The shot ski in popular culture 

While the shot ski may have first spread in mountain bars and ski hostels, it has since spilled out into popular culture. There are people who have never even seen a chairlift, but still know how to pull off a perfect shot ski.

Andy Cohen’s Shot Ski 

We have to credit Jimmy Fallon with first bringing the shot ski to mainstream attention. Fallon, an avid skier, presented a custom shot ski to Andy Cohen on Cohen’s show Watch What Happens Live. “Andy’s Clubhouse Shotski” has since become a fixture on the show. Everyone from Charlie Sheen to Hillary Clinton has gotten in on the fun.

Hillary Clinton taking a shot from a shot ski on Andy Cohen Live

Look at that form. There’s no way this is her first time. (Photo Credit: YouTube.)

The Schatzki Ring 

Trust us: Don’t google this one.

A Schatzki ring is an issue with the esophagus that makes it difficult to get food into your stomach. Symptoms include difficulty and, sometimes, total blockage. (We warned you about googling this one.)

For some reason, people who wish to learn more about the shot ski’s rich history end up learning, quite graphically, about the schatzki ring. At Palace, this is the sort of trial we endure to bring you quality content.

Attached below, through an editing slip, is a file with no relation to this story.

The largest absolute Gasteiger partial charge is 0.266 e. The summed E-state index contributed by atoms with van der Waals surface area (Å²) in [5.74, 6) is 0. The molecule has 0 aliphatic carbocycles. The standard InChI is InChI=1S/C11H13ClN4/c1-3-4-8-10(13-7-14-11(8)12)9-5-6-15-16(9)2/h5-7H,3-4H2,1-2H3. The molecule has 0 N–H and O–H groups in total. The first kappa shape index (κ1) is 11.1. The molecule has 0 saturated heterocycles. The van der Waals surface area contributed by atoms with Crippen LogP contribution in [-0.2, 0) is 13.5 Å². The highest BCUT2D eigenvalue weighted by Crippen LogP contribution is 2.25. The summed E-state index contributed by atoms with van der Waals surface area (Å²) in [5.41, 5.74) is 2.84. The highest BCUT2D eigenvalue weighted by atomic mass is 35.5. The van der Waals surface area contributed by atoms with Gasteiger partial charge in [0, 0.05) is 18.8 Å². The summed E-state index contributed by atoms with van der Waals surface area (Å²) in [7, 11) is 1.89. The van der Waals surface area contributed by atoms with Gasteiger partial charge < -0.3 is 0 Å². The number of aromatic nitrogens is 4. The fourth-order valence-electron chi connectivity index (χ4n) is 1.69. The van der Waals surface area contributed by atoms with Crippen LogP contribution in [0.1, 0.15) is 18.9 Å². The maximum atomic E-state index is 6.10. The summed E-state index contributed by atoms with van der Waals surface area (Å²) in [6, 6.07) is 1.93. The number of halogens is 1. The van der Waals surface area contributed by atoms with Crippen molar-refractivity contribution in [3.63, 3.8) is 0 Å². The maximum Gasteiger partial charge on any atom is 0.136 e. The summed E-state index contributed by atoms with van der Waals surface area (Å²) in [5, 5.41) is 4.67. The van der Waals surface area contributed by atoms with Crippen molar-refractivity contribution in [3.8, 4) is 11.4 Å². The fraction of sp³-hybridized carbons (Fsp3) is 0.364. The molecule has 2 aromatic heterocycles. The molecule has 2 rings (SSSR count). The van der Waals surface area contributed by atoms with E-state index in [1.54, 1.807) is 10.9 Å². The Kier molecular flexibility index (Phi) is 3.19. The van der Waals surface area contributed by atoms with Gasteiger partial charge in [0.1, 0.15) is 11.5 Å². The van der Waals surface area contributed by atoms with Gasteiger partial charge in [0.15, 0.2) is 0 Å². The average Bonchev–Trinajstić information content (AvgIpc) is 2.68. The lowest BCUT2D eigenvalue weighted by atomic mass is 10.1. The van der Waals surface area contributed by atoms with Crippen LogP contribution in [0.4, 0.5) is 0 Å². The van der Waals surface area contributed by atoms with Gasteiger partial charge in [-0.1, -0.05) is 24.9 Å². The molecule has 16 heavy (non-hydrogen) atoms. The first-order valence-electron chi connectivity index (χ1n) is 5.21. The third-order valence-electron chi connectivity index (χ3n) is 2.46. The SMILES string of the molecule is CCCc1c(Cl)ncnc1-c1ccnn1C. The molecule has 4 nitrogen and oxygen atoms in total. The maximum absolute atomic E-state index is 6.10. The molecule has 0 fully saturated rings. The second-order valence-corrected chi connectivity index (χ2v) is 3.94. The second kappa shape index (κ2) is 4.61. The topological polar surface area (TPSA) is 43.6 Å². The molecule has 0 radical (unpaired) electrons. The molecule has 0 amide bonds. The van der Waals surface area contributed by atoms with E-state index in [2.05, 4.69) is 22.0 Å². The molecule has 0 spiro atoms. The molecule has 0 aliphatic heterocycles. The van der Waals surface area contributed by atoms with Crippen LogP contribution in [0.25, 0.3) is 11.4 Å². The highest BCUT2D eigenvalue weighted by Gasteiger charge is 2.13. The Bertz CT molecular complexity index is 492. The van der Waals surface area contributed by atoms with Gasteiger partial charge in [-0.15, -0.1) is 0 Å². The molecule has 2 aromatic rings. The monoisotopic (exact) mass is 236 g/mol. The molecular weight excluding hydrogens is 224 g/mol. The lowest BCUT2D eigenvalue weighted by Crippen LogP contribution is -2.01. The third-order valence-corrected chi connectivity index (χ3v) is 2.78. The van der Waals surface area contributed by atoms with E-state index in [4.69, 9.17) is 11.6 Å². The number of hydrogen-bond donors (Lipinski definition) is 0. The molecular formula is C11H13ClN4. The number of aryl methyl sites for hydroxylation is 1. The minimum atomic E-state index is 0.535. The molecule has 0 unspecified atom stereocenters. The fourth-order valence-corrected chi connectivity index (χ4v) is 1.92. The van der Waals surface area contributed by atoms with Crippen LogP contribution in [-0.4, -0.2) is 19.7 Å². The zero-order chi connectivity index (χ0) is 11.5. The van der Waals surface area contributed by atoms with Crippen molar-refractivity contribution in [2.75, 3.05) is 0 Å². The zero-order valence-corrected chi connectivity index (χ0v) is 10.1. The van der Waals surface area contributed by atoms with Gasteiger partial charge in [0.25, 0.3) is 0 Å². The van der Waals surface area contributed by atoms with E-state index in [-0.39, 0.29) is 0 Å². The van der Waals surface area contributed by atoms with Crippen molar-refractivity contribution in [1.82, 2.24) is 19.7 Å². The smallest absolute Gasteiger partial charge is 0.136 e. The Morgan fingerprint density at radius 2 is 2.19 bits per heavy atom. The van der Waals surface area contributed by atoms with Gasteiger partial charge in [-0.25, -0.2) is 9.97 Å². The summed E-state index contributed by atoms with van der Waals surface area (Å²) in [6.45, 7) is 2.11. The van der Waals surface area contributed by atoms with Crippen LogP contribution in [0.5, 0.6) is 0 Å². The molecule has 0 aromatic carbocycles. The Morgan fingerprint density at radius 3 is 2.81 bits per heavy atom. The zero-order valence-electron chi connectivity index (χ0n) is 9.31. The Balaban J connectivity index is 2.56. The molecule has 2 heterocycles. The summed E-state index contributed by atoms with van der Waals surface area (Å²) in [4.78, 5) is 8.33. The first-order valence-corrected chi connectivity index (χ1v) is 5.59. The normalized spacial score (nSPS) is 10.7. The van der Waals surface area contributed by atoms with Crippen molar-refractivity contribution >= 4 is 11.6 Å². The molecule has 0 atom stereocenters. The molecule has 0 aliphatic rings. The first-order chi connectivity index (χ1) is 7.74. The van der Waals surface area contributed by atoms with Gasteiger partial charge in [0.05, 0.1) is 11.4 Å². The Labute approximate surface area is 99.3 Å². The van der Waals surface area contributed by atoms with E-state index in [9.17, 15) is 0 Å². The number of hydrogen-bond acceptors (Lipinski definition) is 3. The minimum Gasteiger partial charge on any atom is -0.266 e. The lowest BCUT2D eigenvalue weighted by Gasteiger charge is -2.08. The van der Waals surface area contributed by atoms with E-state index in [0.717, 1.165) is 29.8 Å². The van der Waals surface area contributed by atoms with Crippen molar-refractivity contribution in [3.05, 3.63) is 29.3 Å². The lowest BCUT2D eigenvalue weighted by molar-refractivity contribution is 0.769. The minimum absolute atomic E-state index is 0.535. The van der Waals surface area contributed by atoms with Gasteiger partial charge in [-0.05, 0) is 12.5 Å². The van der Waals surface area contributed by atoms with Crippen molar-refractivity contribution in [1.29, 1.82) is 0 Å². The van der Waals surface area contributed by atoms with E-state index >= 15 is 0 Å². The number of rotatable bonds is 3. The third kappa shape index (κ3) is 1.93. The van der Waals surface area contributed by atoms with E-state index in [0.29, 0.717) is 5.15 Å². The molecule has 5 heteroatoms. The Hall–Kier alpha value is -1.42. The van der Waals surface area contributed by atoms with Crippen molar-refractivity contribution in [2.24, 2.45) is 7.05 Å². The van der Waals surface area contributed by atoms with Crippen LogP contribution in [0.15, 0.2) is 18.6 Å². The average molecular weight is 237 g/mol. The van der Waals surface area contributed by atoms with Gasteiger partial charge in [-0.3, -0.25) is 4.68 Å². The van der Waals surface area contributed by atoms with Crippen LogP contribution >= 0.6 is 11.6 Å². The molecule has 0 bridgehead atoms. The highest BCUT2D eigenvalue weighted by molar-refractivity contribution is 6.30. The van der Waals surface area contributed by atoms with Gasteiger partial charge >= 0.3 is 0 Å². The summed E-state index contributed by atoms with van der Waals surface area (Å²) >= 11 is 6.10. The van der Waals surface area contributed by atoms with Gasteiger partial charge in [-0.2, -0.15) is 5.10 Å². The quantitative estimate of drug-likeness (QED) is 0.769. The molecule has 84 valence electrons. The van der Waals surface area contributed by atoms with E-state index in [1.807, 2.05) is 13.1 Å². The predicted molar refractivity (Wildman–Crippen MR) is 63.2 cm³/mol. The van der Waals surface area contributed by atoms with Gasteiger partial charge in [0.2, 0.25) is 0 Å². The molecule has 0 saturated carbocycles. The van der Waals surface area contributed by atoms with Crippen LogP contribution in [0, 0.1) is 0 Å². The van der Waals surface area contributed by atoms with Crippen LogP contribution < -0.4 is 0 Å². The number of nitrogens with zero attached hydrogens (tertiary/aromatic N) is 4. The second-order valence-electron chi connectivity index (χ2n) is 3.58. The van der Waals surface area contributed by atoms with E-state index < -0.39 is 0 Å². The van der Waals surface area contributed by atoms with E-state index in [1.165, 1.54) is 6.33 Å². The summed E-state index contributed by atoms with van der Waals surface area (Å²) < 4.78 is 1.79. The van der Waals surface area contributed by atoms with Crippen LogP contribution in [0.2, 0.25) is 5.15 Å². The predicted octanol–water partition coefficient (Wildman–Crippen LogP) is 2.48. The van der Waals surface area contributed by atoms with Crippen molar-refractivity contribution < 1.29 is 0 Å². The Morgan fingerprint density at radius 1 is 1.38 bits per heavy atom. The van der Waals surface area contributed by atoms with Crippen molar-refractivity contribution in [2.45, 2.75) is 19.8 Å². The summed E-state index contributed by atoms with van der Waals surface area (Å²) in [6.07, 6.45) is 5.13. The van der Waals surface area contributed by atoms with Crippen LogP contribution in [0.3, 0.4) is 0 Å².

Oh, and if you googled “schatzki” and ended up here, you’re in the wrong place. Probably the last thing you should be doing right now is shots. Please contact your doctor.

The PALACE Shot Ski

What, you thought you’d make it through this whole article without learning about our product?

The PALACE Shot Ski stands out. It’s a functional shot ski—a guaranteed party starter—as well as a beautiful piece of art.

Unlike a DIY shot ski held together with Gorilla Glue, ours actually stays together in one piece. And unlike the cheap best sellers out there—novelty toys with acrylic shot glasses—out shot ski is designed for grownups. Meaning you can leave it out when the inlaws come to visit, and you won’t be embarrassed.

Heavy-duty and handcrafted, it makes for a great gift idea, too. The Shot Ski is heirloom quality—no plastic shot glasses here. And, unlike the shotski kits you may find for sale online, there is no assembly required. You can start using your Shot Ski right out of the box.

We like to say our shot ski is the fastest way to bring your party from the bunny hills to a black diamond run. Not convinced? Check out the Palace Shot Ski.